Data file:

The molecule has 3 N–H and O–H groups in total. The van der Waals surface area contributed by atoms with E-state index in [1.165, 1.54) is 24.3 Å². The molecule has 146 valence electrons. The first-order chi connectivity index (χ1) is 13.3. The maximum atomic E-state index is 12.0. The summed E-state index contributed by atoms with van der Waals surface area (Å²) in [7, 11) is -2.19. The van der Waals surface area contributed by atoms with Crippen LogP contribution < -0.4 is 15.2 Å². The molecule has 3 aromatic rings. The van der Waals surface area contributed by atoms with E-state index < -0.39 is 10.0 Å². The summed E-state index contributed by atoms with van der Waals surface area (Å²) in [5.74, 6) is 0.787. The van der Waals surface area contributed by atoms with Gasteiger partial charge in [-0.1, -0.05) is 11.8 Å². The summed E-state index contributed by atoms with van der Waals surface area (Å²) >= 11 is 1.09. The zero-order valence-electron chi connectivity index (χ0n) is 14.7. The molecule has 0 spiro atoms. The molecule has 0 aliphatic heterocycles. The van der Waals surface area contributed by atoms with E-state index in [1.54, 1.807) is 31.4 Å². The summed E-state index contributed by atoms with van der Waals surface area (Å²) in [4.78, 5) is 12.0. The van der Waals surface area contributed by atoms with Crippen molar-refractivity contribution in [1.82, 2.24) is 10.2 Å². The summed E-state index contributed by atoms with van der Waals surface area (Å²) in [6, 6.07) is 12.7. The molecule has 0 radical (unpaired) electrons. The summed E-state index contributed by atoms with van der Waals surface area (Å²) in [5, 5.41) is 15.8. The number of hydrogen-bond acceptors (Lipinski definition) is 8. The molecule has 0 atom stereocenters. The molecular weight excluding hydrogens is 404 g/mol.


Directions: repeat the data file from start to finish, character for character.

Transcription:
The molecule has 3 N–H and O–H groups in total. The van der Waals surface area contributed by atoms with E-state index in [1.165, 1.54) is 24.3 Å². The molecule has 146 valence electrons. The first-order chi connectivity index (χ1) is 13.3. The maximum atomic E-state index is 12.0. The summed E-state index contributed by atoms with van der Waals surface area (Å²) in [7, 11) is -2.19. The van der Waals surface area contributed by atoms with Crippen LogP contribution < -0.4 is 15.2 Å². The molecule has 3 aromatic rings. The van der Waals surface area contributed by atoms with E-state index < -0.39 is 10.0 Å². The summed E-state index contributed by atoms with van der Waals surface area (Å²) in [5.74, 6) is 0.787. The van der Waals surface area contributed by atoms with Gasteiger partial charge in [-0.1, -0.05) is 11.8 Å². The summed E-state index contributed by atoms with van der Waals surface area (Å²) >= 11 is 1.09. The zero-order valence-electron chi connectivity index (χ0n) is 14.7. The molecule has 0 spiro atoms. The molecule has 0 aliphatic heterocycles. The van der Waals surface area contributed by atoms with E-state index in [1.54, 1.807) is 31.4 Å². The summed E-state index contributed by atoms with van der Waals surface area (Å²) in [4.78, 5) is 12.0. The van der Waals surface area contributed by atoms with Crippen molar-refractivity contribution in [1.82, 2.24) is 10.2 Å². The summed E-state index contributed by atoms with van der Waals surface area (Å²) in [6, 6.07) is 12.7. The molecule has 0 radical (unpaired) electrons. The summed E-state index contributed by atoms with van der Waals surface area (Å²) in [5, 5.41) is 15.8. The number of hydrogen-bond acceptors (Lipinski definition) is 8. The molecule has 0 atom stereocenters. The molecular weight excluding hydrogens is 404 g/mol.